Nicholas Mangan, Termite Economies
⬤ Sutton Gallery 4 Aug - 1 Sep 2018
I noticed when researching for this review that Nicholas Mangan was born in Geelong, where I, too, was born. And, presuming that Mangan grew up there, I wonder whether he ever encountered the bizarre CSIRO Animal Health Laboratory that I lived near. Crowned with an enormous tower that, in hindsight, might have been a colossal chimney (perhaps for releasing the smoke and vapour from biological experiments); it was a bizarre site that dominated the skyline and dwarfed the buildings around it. The reason why I wonder if Mangan might also have been aware of this building is because the constant visual presence it had in our lives—and simultaneously its barring of access—made me, at least, desperate to know what went on inside. It also caused me to develop narratives of all the weird and science-fiction-like experiments going on in the laboratories. Indeed, when I heard that my sister’s friend had been employed to feed the health laboratory’s HIV-infected monkeys, my suspicions about the deviant experiments going on behind closed doors were only exacerbated.
Mangan’s current exhibition at Sutton Gallery, Termite Economies, takes as its starting point a particular experiment run by the CSIRO in 2008, where termites were thought capable of being trained to lead researchers to gold. The experiment ultimately failed. A failed experiment that never truly came to fruition, stagnated in time and, therefore, is also full of potential. With little details of the actual experiment and no concrete outcome, the artist is able to explore the event through a nexus of memory and imagination. Mangan ruminates on what might have been, looking back in time to project an image of the future onto the present moment. In many ways, this method is in line with his broader practice. His regular pairing of natural materials, such as minerals, coconuts and stone, with modern technology, for instance, consistently works to trace the arc of human existence and our ongoing fraught relationship with the natural world.
Mangan wants to hybridise. He wants to make two seemingly opposed worlds melt into one. The exhibition is comprised of four purpose-built tables with steel legs and plywood tops that sit slightly above waist height. Each table supports between one and three 3D-printed models that appear to be based on termite tunnels but have in fact been hybridised to resemble scaled down gold-mining structures. Each model is finished to look as though it is composed of earth; the dull grey plastic of the 3D printer is here is given a patina of muddy-brown dirt, trace elements of which can be seen to have ‘fallen’ from the pieces on to the tabletops below. Each model includes perfectly sliced cross sections, as though made by a drop saw, that indicate the human incursion onto the more organically shaped, insect-made object.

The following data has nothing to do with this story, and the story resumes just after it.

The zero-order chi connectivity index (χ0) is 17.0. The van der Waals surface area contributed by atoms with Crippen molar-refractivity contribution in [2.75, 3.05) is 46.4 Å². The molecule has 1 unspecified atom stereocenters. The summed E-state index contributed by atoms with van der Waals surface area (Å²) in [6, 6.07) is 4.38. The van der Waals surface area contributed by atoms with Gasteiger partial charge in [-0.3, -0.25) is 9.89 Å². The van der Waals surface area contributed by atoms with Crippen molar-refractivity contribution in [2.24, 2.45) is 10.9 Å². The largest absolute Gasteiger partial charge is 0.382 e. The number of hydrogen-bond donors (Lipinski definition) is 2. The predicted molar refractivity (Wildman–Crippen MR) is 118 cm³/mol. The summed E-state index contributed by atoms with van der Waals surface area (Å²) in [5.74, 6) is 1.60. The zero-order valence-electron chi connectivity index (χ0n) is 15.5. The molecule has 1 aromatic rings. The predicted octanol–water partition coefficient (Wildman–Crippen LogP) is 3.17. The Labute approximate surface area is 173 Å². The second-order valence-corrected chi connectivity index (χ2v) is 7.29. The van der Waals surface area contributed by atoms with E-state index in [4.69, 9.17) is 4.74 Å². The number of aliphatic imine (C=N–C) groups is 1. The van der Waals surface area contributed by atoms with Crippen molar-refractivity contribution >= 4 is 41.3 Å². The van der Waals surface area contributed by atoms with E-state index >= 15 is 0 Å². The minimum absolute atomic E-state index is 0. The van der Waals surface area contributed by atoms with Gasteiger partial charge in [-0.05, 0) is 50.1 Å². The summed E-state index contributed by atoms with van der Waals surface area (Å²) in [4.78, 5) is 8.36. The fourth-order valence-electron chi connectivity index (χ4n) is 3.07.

Complementing the models are a number of broadcast monitors, mounted on custom-made plinths, beautifully elongated to perfectly fit the old-fashioned screens. Various termite-related footage plays on the monitors: the insects building nests, slow panning shots of termite mounds, or close-ups of the termites scurrying around in what appears to be a petri dish. This scurrying on screen is picked up by an aural accompaniment: a rushing soundtrack of clicking, ticking and worried insect movement circulates around viewers through a surround-sound installation of speakers. The small gallery at the entrance of Sutton is elegantly installed with two monitors stacked on top of one another. The uppermost plays footage of some sort of cross-section, perhaps termite burrows, while the lower screen plays a loop of fragmented text, with phrases such as “the department coveted their labour”, with the “department” obviously being the CSIRO team investigating the termite miners. Some of the footage is archival, while other footage is newly shot by Mangan, but it is a bit difficult to know which is which. In fact, is almost impossible to decipher human-made from artificial, soil from plastic.